Go on, indeed, our lives must continue.  My wife, Karen, and I were planning to get married on September 23rd, only 12 days after the horrific event.  Living in Atlanta, Georgia, our wedding was scheduled to take place in Canton, Ohio.  Planning a long-distance wedding was challenging enough, but now with the aftermath of 9-11, we knew our wedding would somehow be affected.  Since the airlines had just reestablished partial flight schedules, it was going to be difficult to get a flight let alone to ensure all of our packages would be shipped as well.  In addition, Karen needed to carry-on her wedding gown.  Unfortunately, the airlines were enforcing strict carry-on rules and could not guarantee the safety of the gown.  Therefore, Karen and I needed to drive 16 hours to our wedding in order to make it happen.  Talk about managing change at the last minute!

Despite all of these obstacles, our wedding went off without a hitch.  All of our relatives and friends who sent an RSVP attended.  After our ceremony and before the reception started, Karen and I did a tribute to victims and their families of 9-11.  The song God Bless the U.S.A. by Lee Greenwood serenaded our guests.  We took up a collection for a fund drive established by Karen’s company, which was matching all money donated 3 to 1.  So our $400 collected turned out to be well over $1,200!  We were so very grateful and blessed to have the response to those in need after 9-11.  Our wedding day will always be remembered in part to our national tragedy.

From darkness comes light; and with every light there is hope.  Hope for a better world, a world where people can live together in harmony.  Are we striving for a “perfect world?”  Yes!  But we have to do whatever we can to get there.  Influencing innovation is the result of delivering workshops or facilitating teams to think differently.  One person, one group, one organization at a time.  The time is now for all creativity and innovation professionals to lead change in every area of their lives.  If we can lead change at our level, imagine what those in positions of power could do.  Without a doubt, September 11, 2001 has forever changed how we live our lives.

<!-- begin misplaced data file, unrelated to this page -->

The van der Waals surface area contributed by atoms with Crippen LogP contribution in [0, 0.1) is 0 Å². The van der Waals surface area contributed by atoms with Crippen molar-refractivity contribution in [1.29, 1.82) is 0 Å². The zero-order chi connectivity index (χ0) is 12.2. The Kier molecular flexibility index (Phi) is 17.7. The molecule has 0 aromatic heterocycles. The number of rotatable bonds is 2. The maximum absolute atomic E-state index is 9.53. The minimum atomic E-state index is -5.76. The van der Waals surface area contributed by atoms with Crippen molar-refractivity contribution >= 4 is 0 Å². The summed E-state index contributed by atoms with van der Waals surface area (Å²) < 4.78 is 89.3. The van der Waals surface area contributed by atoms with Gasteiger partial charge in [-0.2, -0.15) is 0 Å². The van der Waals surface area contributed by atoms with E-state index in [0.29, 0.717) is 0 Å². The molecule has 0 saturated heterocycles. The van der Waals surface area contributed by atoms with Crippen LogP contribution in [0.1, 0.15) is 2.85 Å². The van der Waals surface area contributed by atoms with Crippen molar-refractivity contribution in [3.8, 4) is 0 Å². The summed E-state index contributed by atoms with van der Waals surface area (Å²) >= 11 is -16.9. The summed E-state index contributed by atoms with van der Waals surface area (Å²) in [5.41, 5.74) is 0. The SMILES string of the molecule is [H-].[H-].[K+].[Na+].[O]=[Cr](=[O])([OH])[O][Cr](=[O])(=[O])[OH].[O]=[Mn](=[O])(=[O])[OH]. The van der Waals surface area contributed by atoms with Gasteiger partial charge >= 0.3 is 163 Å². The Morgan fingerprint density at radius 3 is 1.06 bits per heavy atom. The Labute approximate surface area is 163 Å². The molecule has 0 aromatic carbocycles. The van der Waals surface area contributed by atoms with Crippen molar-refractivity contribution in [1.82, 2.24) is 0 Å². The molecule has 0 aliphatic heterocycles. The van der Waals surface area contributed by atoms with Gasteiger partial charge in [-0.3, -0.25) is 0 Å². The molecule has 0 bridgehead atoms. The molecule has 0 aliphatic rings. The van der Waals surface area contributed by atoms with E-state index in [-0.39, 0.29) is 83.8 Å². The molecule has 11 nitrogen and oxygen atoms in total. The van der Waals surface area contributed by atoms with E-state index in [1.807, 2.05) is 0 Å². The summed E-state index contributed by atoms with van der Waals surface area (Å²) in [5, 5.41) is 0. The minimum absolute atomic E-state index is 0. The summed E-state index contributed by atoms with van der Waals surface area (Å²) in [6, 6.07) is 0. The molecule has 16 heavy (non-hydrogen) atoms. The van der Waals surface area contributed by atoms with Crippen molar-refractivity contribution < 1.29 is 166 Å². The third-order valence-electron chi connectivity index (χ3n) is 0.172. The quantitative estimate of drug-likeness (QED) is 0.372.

We Will Never Forget!

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Simple Innovation: The IKEA Shopping Cart

July 25, 2011

My wife and I visited IKEA recently where I discovered something I never noticed before: the wheels on the shopping cart.  It’s not that I’ve never seen wheels on a shopping cart.  But it was how the wheels were mounted on the cart.  A typical shopping cart has two wheels in the front that swivel […]

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Let’s Rediscover American Innovation

February 28, 2011

A lot has been said about our country’s economic situation over the last couple of years.  There have been many jobs lost and few businesses have dared to invest. Some have labeled these times as the “Great Recession.”  However, there are signs that the economy is turning around. But more is needed to get America […]